"An appointee under a power has the right of election, the same as a grantee under a deed. 'It is essential to the legal operation of a deed that the grantee assents to receive it. It cannot be imposed upon him, and there can be no delivery without an acceptance.' Jackson v. Dunlap, 1 Johns. Cas. 114, 116, 1 Am. Dec. 100; Jackson v. Phipps, 12 Johns. 418. He can accept the title tendered or reject it, in his discretion. It cannot be forced upon him against his will. He cannot be compelled to receive additional evidence of title when he does not want it, and does not need it because his title is perfect without it. His consent is necessary before the attempt to exercise the power becomes binding upon him the same as consent is necessary in making a contract or agreement."

In Matter of Lansing, supra, the facts closely resembled those here. There the appointee chose to take under the original will and not under the exercise of the power, and the Court of Appeals held that the trust estate which passed to her was not subject to the New York transfer tax because the death of the original testator from whom the property arose was prior to the enactment of a Transfer Tax Act and the property passed under his will and not by virtue of the exercise of the power. The court remarked at page 243 of 182 N.Y., 74 N.E. 882, 884:

"While the situation was subject to change under the power of appointment, no change was made. Although the power was exercised in form, her title was perfect without it, and she derived no benefit from it. The power was to 'dispose of the remainder,' and the remainder was not disposed of, but continued where it was. The attempt to execute the power was not effective, because it did nothing. The exercise of a power which leaves everything as it was before is a mere form with no substance." Cf. Potter's Estate, 13 Pa. Dist. & Co. R. 667.

In the case at bar the next of kin of Annie Stone had executed an instrument of election in writing whereby they renounced their right to take under the power and elected to receive their share of the trust fund under the will of their father. They held a remainder interest in the capital of the trust estate which was alienable, devisable, and descendible under the New York law. It might have been divested and diverted to other persons by an effective exercise of the power, but was not. Matter of Lansing, supra, is precisely in point unless section 302 of the Revenue Act of 1926 (26 USCA § 1094) contains language which may differentiate it from the New York Transfer Tax Act (Consol. Laws, c. 60, § 220 et seq.) But we can discover nothing in the Revenue Act indicating that a fund appointed to the same persons who would take in remainder under the will of the donor, if the power were not exercised, is to be included in the estate of the person exercising the power or passes under the latter's will to appointees who are unwilling to accept the appointment.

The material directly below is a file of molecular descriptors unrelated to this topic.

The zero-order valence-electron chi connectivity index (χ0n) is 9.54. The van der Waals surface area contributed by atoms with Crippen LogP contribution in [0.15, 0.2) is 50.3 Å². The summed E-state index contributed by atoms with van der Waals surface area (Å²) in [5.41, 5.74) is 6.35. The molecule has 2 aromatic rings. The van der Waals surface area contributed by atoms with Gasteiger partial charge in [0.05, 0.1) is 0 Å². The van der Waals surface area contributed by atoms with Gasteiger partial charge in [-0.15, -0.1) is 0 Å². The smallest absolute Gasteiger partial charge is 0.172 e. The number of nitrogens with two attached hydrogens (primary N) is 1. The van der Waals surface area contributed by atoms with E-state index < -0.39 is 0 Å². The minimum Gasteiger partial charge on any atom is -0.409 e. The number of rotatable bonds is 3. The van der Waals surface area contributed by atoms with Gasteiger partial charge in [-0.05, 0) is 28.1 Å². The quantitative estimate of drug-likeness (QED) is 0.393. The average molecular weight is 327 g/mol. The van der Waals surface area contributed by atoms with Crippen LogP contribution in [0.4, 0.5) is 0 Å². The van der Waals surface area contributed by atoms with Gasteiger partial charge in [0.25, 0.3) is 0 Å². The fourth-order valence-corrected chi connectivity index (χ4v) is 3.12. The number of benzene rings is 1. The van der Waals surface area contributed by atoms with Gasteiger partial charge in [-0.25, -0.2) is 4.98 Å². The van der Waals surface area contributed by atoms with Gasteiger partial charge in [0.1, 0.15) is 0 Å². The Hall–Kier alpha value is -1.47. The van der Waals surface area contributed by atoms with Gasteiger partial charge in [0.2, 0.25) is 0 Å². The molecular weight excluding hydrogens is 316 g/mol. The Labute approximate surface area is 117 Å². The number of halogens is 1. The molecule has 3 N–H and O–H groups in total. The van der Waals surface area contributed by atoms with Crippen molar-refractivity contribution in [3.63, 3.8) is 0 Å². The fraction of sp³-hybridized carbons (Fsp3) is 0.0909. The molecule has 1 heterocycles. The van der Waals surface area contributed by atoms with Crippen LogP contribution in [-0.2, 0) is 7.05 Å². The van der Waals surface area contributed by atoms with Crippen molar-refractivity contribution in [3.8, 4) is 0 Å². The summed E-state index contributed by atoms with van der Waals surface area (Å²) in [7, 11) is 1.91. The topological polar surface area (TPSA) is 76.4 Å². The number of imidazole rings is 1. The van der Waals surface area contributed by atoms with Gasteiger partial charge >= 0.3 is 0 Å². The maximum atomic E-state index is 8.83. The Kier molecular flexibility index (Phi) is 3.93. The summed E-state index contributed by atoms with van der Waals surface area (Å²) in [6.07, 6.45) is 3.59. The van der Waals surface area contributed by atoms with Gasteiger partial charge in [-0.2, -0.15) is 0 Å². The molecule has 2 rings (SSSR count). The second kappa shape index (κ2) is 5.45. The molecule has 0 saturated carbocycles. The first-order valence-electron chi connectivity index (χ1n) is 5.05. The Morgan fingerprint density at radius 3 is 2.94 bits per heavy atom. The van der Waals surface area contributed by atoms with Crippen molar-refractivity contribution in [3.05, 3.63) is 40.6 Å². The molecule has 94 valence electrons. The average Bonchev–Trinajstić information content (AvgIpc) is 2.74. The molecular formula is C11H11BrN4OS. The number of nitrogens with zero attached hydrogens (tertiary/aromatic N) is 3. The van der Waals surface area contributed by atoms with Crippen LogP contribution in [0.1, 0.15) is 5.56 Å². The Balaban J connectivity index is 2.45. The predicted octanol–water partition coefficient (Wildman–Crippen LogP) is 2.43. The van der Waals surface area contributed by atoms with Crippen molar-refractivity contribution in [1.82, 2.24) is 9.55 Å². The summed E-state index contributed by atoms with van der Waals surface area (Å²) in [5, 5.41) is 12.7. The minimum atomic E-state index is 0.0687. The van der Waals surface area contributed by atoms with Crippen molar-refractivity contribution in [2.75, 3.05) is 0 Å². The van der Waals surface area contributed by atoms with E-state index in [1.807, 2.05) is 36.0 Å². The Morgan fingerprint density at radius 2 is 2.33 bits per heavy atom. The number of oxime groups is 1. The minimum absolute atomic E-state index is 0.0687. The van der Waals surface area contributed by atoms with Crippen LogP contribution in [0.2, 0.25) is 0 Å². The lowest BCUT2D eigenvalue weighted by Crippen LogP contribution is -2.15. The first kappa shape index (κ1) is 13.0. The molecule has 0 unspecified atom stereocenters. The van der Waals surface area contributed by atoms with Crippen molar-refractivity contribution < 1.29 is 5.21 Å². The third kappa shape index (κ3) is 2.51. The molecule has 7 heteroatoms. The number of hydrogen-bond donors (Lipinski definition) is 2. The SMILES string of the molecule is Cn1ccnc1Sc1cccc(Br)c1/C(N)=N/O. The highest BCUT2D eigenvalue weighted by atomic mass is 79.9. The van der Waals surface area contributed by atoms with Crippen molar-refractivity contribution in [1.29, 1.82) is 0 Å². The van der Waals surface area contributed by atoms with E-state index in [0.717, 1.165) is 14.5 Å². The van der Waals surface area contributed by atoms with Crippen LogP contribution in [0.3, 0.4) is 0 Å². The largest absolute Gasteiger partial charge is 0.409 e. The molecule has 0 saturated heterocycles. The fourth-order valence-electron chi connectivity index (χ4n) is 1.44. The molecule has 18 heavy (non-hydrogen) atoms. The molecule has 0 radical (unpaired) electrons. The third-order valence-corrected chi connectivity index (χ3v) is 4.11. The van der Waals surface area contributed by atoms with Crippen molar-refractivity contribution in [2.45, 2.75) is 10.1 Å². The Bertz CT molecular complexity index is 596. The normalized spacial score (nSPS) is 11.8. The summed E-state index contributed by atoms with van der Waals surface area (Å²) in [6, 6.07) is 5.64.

Section 301 (a) of the Revenue Act of 1926 (26 USCA § 1092) imposed an estate tax upon the transfer of the net estate of every decedent dying after its enactment, and section 302 (f) of the act (26 USCA § 1094 (f) provided that, in valuing the gross estate, there should be included the value at the time of death of all property "passing under a general power of appointment exercised by the decedent (1) by will."

The trust estate here did not pass under the power of appointment for the reason that the appointees elected in writing to renounce their bequests under the will of Annie Stone and to take as remaindermen under their father's will, and for the further reason that, under the New York law, which governed the passage of title: "The attempt to execute the power was not effective, because it did nothing.The exercise of a power which leaves everything as it was before is a mere form, with no substance." Matter of Lansing, 182 N.Y. 238, 243, 74 N.E. 882, 884.

In Wear v. Commissioner, 65 F.2d 665, the Court of Appeals of the Third Circuit held that property bequeathed under a general power of appointment to the same persons who would have taken in remainder, had the power not been exercised, for purposes of federal estate taxes, "passed" under the power and accordingly must, by section 302 of the Revenue Act of 1926, be included in the gross estate of the person exercising the power, and this, though the law of Pennsylvania, like that of New York, treated the property as passing under the will of the donor. In Lee v. Commissioner, 61 App. D.C. 33, 57 F.2d 399, the Circuit Court of Appeals of the District of Columbia reached the same conclusion, as did the Third Circuit Court of Appeals in the later case of Wear v. Commissioner, 65 F.2d 665.In Wear v. Commissioner, Judge Woolley said, at page 667: